It’s always interesting to see how tow lenses compare side-by-side, under the exact same conditions. A short while ago I had the chance to do this with two specialty lenses made by Lensbaby: Twist 60 and Burnside 35. Each lens has a lot to offer and deciding which one to use depends on the story you want to tell.
In this first set of comparison images, you’ll see the difference between photos that were taken with the effect slider fully open and fully closed. Beyond that, you’ll see the difference between each of theses options at f2.8 and f5.6.
While the pictures taken with the Twist 60 are all about the details in my daughter’s hair, the Burnside 35 photos are all about storytelling. With the use of the built-in-vignette on the Burnside 35, the picture becomes a lot more focused and moody. The wider open the lens, the more visible the swirl effect.
Landscapes with Twirl 60 and Burnside 35
Next I tested both lenses for landscapes and close-ups. First, I have two pictures taken with Burnside 35, one with the effect slider fully open and the next with the vignette slider fully closed.
Below you’ll see the same scene, his time taken with Twist 60. Here you’ll see some nice compression and you’ll notice that a smaller part of the scene is visible.
In the images below, you’ll see another scene comparing both lenses.
The next two pictures show how Burnside 35 allows the photographer to get much closer to the subject compared with Twist 60, a lens that asks for a lot more distance.
Depending on what you’re going for, each lens has its function. I personally like to shoot very tight pictures and love the that I can get close-ups with Burnside 35.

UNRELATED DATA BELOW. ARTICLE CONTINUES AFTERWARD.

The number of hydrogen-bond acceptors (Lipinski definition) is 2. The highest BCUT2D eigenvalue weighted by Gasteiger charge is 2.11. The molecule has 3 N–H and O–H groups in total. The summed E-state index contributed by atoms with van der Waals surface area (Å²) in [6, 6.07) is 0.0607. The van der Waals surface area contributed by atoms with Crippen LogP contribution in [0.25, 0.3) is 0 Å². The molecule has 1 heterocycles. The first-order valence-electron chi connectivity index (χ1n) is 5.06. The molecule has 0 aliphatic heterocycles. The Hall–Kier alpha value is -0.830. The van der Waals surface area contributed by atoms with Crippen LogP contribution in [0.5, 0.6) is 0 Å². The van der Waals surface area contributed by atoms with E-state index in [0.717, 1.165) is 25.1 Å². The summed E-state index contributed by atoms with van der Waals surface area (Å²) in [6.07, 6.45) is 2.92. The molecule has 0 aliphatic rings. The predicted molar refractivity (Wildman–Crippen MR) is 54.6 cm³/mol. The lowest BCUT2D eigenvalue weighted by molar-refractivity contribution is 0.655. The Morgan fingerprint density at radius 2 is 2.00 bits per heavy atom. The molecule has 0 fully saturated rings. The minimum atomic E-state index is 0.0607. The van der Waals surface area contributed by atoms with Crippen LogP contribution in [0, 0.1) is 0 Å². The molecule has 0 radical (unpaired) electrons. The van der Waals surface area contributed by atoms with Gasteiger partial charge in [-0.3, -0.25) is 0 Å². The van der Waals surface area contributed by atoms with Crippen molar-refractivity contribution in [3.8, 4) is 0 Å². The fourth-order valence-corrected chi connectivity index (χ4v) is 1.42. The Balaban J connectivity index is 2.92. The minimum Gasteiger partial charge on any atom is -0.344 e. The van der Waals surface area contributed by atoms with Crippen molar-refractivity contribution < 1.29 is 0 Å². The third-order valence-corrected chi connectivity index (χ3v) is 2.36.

Landscapes with Burnside 35 – with and without vignette
The vignette slider on this lens is a very useful feature. As you can see in the photos below, depending on whether you use it or not, the mood of the scene changes completely.
From the light and airy photo above to more moody, colorful image below, I can create any kind of atmosphere in my pictures. I personally like to play with both settings while shooting, checking while I work to find the look I want to achieve.
Playing with the Burnside 35 – how swirly can you go?
When shooting with Burnside 35, how swirly can you go? The answer is – try it yourself! I guess it is pretty visible how much fun I was having trying to use a wide open aperture to add playfulness to my photos. Both of the photos above are uncropped. In both cases, I was really close to my subject, and I worked the brighter light in the background to my advantage.
Playing around with the Twist 60
So, last but not least, let me show you how the same idea looks with the Twist 60. Both lenses have an amazing bokeh, but the Twist 60 shows a little more compression and, again, less background. When using an aperture of 2.8 the swirl is a little more detailed on the Burnside 35. My advice is to think about how much background you want to include in your photo and make your decision from here.
In my opinion, both lenses are must-haves for the creative photographer, depending on the story you want to tell. Both lenses are equally useful. The Twist 60 for a more condensed story, while Burnside 35 gives the viewer more details and less compression. All the pictures in this post were taken handheld, and I had not problem getting the focus on the details that I chose to show.
This article was previously published on the Lensbaby Blog. Follow the link to find out more about their products.